Six Steps To Buying Your First House

Keep in mind the following information is General Advice and is obviously not personalised for your unique needs, objectives or financial situation. Please get in touch with your advisor before taking any action on the below points so they can advise on the appropriateness of this for you.


The decision to buy your first home is determined by countless hours of planning, analysing, saving, and sacrifices. For most, it is likely to be the most expensive asset they will ever own and the decision to do so does not come lightly.

So, how and where do you start?

Below we outline how to achieve the purchase and, that despite some stress, there is a reward in the process.

  1. Determine your budget

The first step is crucial but also the simplest: analyse your finances, create a budget and identify your limit. Understanding how your expenses affect your income will improve your ability to cut costs and increase savings. From this, you can identify your capacity to pay mortgage repayments and fees and overall, the amount you can borrow for your home loan.

It is advised to save more than what you think you’ll need for a deposit. There are hidden costs including a mortgage application fee, stamp duty, inspection fee, legal costs, and household insurance. Having a buffer in the budget will protect you against any unexpected expenses.

  1. Compare home loans

Never take the first deal offered to you. Comparing home loans isn’t simple and requires time and consideration. Consider the loan term, monthly payments, fees, variable or fixed interest rate, and importantly, the annual percentage rate (APR). The APR is a more appropriate figure when comparing rates as it takes into consideration the fees. In comparison, the interest rate is just the basic interest charged.

Whilst conducting your research, review your budget and choose the most feasible home loan. Once your decision has been made, you can apply for conditional approval on your loan. This means the bank conditionally approves you for a loan of up to a certain amount before you make an offer to buy a house. A conditional approval will usually be for a maximum of three months.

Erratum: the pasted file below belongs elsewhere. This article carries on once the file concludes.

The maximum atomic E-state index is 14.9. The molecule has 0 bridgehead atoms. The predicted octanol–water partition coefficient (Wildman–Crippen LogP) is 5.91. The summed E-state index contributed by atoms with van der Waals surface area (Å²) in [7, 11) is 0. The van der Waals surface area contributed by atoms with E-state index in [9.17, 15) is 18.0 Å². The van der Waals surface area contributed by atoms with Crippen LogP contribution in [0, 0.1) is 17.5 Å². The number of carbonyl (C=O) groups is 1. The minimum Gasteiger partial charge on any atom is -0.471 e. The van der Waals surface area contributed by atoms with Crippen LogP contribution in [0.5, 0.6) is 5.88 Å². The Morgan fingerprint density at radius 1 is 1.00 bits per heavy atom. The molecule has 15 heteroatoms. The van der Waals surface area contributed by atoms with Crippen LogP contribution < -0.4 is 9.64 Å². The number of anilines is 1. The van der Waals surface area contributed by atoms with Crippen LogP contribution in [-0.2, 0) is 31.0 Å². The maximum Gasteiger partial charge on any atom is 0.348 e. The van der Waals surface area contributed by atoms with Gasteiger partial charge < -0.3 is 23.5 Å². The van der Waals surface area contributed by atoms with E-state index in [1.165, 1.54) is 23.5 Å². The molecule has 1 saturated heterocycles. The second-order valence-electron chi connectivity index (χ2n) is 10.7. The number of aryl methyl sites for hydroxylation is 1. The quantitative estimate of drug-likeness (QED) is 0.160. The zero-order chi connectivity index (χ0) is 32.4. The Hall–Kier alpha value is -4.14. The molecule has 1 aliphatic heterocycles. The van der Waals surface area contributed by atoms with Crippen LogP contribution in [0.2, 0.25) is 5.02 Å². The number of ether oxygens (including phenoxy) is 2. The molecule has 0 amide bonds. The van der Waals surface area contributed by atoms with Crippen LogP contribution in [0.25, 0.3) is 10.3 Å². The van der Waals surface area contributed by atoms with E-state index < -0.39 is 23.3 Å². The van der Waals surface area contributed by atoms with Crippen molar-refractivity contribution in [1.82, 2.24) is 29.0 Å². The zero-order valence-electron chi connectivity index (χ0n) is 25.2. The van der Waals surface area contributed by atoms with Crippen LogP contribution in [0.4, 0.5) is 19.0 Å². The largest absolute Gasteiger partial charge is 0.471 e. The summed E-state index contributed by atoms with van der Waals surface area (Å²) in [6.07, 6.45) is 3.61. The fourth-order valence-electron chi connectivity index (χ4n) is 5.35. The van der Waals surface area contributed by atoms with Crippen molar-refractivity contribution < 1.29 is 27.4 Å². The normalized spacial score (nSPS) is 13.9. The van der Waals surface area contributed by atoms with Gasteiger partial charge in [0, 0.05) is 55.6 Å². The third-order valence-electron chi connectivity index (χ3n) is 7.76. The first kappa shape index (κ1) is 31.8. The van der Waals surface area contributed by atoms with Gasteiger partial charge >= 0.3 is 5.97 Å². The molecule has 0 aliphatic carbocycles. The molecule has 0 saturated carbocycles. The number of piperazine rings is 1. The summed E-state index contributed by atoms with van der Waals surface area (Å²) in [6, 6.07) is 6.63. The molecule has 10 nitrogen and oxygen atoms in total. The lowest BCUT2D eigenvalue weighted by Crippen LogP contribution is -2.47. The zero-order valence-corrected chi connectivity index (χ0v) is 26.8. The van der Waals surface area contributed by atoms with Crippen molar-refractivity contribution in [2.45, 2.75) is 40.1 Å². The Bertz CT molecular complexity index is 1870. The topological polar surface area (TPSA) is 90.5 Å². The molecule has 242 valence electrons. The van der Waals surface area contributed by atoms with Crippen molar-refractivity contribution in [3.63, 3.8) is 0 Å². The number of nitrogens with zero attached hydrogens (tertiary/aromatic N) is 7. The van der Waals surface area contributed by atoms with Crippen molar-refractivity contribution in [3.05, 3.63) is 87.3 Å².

1. Start house hunting

Now that you have your budget and a conditionally approved home loan, the exciting phase begins. Identify your needs and make a shortlist of suburbs suited to your price range. As this is an investment, conduct market research of growing suburbs. Property investment is a profitable and long-term decision and therefore consider up-and-coming suburbs.

It is important to consider the maintenance cost of a house once you have purchased it. When reviewing a house, consider how much it will cost to make it liveable and whether this aligns with your budget. If renovations are needed, can you afford them?

  1. Buy the house

The purchase of a house can be made either by a private treaty or auction. A private treaty allows you to offer a negotiated price before the purchase. Research neighbouring prices in the area to estimate a negotiated price. Remember, it is not just about how much you offer but also how convenient you make it for the previous owners. For example, reducing the settlement date can encourage the previous owners to seek a deal.

  1. Follow the settlement process

Once the purchase has been made, you must obtain formal loan approval from your provider. It is also required during this process for a final check to be conducted on the house before the settlement is due. This ensures that everything is in working condition. In some states, a conveyancer is required so check with your state government. A conveyancer solicitor helps with the settlement and title transfer process by ensuring that all legal obligations are met and that their client’s rights are protected.

Once the settlement period is over, the house is yours.

  1. Move-in and start paying off your mortgage

Keep track of your varied expenses and avoid any unnecessary fees by ensuring your mortgage payments are made. The quicker you pay off your mortgage, the cheaper it is long-term. This is an investment into your future so ensure you are set up in the best way.

Congratulations! You’re a homeowner.


If you would like to apply or review your home loan, please contact your Morrows advisor.

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